FT REPORT – CORPORATE FINANCE: Rapidity of the upswing has caught everyone by surprise

Tracking down an investment banker in Brazil at 11pm is simple. You do not need to search out a mobile number or email: bankers are at their desk every evening, burning the midnight oil.

“The number of deals hasn’t increased three- or four-fold in the past couple of years but 30-fold. The structure at investment banks hasn’t been able to keep up. I haven’t seen anything like it in the 15 years that I’ve worked in the industry,” says one São Paulo-based banker. “Even the mediocre are treated like geniuses,” he sighs.

The hiring problem in Brazil has been exacerbated by the exodus of talent between 1997-2002. A dearth of market activity in that period saw a number of US banks either slash or shut down operations, while local banks also redeployed or sacked many investment bankers. The rapidity of the upswing over the past three years has caught everyone by surprise. Hiring and retaining talent has become the biggest headache for investment banks and has led wages to spiral. Wage inflation explains why so many firms have been slow to come to the party, according to one banker. They are simply unable to find qualified personnel to staff the office. Although salaries have been increasing throughout the region, the huge wage increases seen in Brazil are exceptional. Even the buoyant markets of Argentina and Colombia have proved relatively immune to that kind of wage inflation, says Nicolas Aguzin, head of Latin American investment banking at JPMorgan in New York.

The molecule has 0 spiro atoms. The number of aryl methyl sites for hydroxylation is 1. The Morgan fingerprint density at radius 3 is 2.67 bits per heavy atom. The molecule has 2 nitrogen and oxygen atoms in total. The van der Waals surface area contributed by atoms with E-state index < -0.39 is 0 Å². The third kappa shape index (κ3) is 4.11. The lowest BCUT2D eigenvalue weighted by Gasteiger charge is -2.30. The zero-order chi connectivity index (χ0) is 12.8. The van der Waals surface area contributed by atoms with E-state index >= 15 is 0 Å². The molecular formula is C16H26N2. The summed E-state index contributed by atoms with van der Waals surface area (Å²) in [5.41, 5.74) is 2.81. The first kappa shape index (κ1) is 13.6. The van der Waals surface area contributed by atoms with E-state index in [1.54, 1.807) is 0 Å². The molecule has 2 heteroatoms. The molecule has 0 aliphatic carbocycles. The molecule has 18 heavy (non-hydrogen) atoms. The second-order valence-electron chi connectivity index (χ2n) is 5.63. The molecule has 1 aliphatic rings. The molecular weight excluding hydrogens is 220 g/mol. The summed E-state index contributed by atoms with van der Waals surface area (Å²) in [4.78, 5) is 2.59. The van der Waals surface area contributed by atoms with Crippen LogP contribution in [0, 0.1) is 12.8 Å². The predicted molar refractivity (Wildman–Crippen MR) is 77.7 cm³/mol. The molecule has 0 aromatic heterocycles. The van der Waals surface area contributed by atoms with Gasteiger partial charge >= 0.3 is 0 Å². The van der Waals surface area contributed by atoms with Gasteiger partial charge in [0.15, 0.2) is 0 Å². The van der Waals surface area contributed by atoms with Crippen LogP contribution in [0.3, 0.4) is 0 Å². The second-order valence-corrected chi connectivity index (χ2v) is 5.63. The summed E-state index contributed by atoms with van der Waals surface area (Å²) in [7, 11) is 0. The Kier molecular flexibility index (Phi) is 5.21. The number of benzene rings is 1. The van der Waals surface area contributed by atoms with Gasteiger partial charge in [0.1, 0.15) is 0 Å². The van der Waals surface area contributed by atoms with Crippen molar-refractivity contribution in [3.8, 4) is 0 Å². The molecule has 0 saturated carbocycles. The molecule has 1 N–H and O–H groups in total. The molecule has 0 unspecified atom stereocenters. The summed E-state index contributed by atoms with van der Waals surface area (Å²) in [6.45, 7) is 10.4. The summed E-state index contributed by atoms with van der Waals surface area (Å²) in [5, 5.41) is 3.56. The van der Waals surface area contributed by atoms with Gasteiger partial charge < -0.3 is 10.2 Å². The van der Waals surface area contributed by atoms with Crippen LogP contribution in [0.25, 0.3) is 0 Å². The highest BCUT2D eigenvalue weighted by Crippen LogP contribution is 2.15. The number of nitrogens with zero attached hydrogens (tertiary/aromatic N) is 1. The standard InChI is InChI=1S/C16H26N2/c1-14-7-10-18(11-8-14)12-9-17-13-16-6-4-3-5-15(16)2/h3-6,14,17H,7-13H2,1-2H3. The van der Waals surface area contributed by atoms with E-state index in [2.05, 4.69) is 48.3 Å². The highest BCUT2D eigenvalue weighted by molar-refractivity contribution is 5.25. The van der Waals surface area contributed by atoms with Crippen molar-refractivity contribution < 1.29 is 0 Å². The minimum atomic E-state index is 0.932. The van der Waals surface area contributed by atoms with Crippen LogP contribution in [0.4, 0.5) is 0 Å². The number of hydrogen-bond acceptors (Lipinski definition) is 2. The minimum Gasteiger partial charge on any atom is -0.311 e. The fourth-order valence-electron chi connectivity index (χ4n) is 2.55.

Nevertheless, Buenos Aires is now seen as a hot market for M&A bankers, with poaching between big international investment banks and predictions that there will be shortages of talent next year as the mid-sized corporate market heats up. Merrill Lynch has been hiring from Citibank while Deutsche Bank and HSBC have both recently taken bankers from JPMorgan.

Colombia, which has relatively under-developed financial markets, is also evolving with some hiring by Merrill Lynch and JPMorgan. And Mexican investment banks, although they have not witnessed the same increases in M&A activity this year, are beefing up selectively. The blue-chips, including Deutsche Bank, Merrill Lynch, UBS and JPMorgan, are all hiring in capital markets and/or investment banking. UBS obtained a banking licence to operate in Mexico and officially started trading in May. Dominating business in the region are the usual suspects, including Citigroup, Goldman Sachs, JPMorgan, Credit Suisse and UBS.

Brazil has a slightly different dynamic with its IPO market dominated by the two Swiss giants, UBS and Credit Suisse. Citigroup, ABN Amro and Itaú are the other big operators. Goldman Sachs is notable for its absence. The US M&A powerhouse has struggled to build a convincing presence in São Paulo, but is said to be putting in place a team of local bankers to plug that gap - presumably at salaries that would make mere mortals blanch.

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